Big Government Tyranny in Mercedes Lackey’s Valdemar


Valdemar1Isn’t it sad that our favorite books don’t grow and change as we do? When I started reading Mercedes Lackey’s excellent Valdemar series, it was exactly what I was looking for. I was in the midst of a somewhat delayed teen rebellion and had rejected the Christian faith of my childhood and college years for Neopaganism, and I had also rejected the conservative, anti-Soviet political orientation I’d always thought was more sensible for a walk on the liberal side, more than once flirting with actual Marxism.

And so the books I had once loved— the works of C. S. Lewis most particularly— were now an ideological problem, and I sought replacement.

I’d heard through the Wiccan grapevine that authors Marion Zimmer Bradley and Katherine Kurtz were allegedly Wiccans and so tried both authors. Kurtz I didn’t care for, but I fell in love with Marion Zimmer Bradley and her Darkover series. And in one of MZB’s many anthologies I found a story by Mercedes Lackey and began to collect her books as well at the local used bookstores.

I loved the series especially some of her heroes— Talia, the girl plagued by an upbringing among an evil sect that seemed to combine Amish traits with a dark portrait of LDS polygamy, and Vanyel, the troubled, rejected noble youth who grows up to be a happy homosexual Herald (and then died tragically to save his kingdom).

But I’m all grown up now— at my age, I’d better be. My politics have slowly reverted to something more based in common sense than in the desire to rebel, and several years ago I had an experience which led to my joining the Catholic Church. And as I continued to re-read my favorite Valdemar books I began to see some cracks which made me somewhat disappointed in a once-favorite author. Rather than a pure happy-fantasy kingdom, Valdemar began to look more and more like a land plagued by a modern big-government philosophy— and one with a blatant hostility to certain religious groups as well.

1. The big-government thing shows most clearly in the high degree of centralization of political power in the Valdemaran crown. Now, in a medieval/Renaissance era kingdom a king had a lot of power— he could put his wife and his best friend to death for minor reasons as King Henry VIII did in the killings of Anne Boleyn and Thomas More. But the king’s power didn’t reach into the daily lives of his subjects except when he was willing and able to send his military forces to enforce.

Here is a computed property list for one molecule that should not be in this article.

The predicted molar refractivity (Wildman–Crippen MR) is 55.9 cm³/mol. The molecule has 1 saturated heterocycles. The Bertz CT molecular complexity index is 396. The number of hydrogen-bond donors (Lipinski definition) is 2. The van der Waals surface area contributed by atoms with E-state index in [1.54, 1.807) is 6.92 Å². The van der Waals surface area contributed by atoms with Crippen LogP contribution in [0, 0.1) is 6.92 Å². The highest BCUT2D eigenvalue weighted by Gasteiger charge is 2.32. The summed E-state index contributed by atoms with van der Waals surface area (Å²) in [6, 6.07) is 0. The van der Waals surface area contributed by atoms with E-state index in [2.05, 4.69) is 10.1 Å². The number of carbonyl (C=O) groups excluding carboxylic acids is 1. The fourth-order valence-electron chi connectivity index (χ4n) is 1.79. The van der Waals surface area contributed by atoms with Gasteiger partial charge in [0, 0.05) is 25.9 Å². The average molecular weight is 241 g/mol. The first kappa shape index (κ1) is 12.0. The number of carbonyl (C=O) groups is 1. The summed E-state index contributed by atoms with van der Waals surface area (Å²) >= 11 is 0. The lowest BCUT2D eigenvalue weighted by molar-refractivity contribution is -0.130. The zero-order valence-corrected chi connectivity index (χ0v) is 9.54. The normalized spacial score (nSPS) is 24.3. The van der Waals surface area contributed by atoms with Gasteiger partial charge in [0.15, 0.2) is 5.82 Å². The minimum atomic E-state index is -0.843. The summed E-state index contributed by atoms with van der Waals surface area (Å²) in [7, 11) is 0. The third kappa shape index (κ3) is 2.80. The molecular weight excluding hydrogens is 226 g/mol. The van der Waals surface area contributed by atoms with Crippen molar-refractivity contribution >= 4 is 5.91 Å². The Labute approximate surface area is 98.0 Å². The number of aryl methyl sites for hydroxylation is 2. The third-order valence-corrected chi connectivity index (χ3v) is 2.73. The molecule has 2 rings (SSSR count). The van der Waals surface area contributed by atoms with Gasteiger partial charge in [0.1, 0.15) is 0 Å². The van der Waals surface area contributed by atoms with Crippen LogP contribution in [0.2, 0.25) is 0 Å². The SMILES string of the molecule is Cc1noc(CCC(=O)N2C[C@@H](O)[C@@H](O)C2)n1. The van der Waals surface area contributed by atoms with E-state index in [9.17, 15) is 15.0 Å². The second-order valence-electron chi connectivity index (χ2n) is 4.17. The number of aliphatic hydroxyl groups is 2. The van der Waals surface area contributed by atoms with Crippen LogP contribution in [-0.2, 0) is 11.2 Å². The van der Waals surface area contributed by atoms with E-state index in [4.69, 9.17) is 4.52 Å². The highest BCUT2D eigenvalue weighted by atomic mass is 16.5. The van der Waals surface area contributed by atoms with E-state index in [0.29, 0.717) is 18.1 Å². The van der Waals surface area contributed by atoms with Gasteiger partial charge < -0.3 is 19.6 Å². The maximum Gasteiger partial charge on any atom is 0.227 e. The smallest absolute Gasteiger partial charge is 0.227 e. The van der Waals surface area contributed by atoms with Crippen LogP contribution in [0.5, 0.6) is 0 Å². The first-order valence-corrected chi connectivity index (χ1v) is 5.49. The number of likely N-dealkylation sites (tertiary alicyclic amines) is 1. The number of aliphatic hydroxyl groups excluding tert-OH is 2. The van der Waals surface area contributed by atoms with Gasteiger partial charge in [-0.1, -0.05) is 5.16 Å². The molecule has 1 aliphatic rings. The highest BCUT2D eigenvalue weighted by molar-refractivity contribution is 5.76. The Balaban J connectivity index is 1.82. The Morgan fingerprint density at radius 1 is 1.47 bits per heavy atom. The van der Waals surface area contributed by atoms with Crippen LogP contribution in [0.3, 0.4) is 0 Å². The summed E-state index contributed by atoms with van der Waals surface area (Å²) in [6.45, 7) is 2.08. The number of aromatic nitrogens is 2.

In Valdemar, people act more as if they were in a modern state with hordes of policemen, judges and social workers ready to jump down on both feet on anyone who disobeys the slightest directive. Valdemar clearly doesn’t have these modern accessories to state power— no medievalish state could— they could barely afford to pay their non-standing armies much of the time, which was why standing armies came along much later.

2. The Heralds of Valdemar, who live on the grounds of the Palace in Haven when they are at home, ride circuit through the kingdom, and act as judges in local cases, overriding local authority. The reason given is that only Heralds can perform Truthspell, a kind of lie-detector spell which is certainly most useful.

But Heralds could be performing this spell from town to town and still allow local judges and other authorities to fulfill the role of judges.

The attitude of the Valdemaran crown seems similar to that of modern day big-government proponents who can’t seem to trust the ‘rubes’ in local governments to do the right thing, and want to constantly override their judgment to allow all the big decisions to be made in Washington by people who neither know nor care about local attitudes or conditions.

3. Companion’s choice is a big part of most Valdemar stories— the horse-shaped spirit-beings called the Companions go out to choose certain teens to become Heralds of Valdemar. But look at Companion’s choice from the rural Valdemaran point of view— some magic horse comes and carries off your teen daughter or son without so much as a by-your-leave, and you can do nothing about it— even if the missing child was the one you’d selected to carry on your family farm or trade. Even in the modern world that would be a little too much ‘big-government owns your children’ for most people— we’ve done away with the military draft in the US after all. In a medievalish society where family and the authority of the family head are far more important for survival, it would be rather an outrage.

4. The money thing: in a medievalish kingdom like Valdemar, taxes would be low for the reason that a large part of the economy didn’t run on money. Remember back to your school lessons (if any) on how feudalism worked— the serf worked for his lord on the lord’s land on certain days, and in exchange got the use of a plot of land he could work to feed himself and his family. Or a minor lord sent his troops into the service of a more exalted lord. These exchanges were money-free and therefore could not be taxed. It is not until you get to a more modern society like ours that everything is expected to be money-based and, therefore, taxable. (And the many big-government elements of Valdemar would need to be funded by the high taxes only possible in a modern money-based economy.)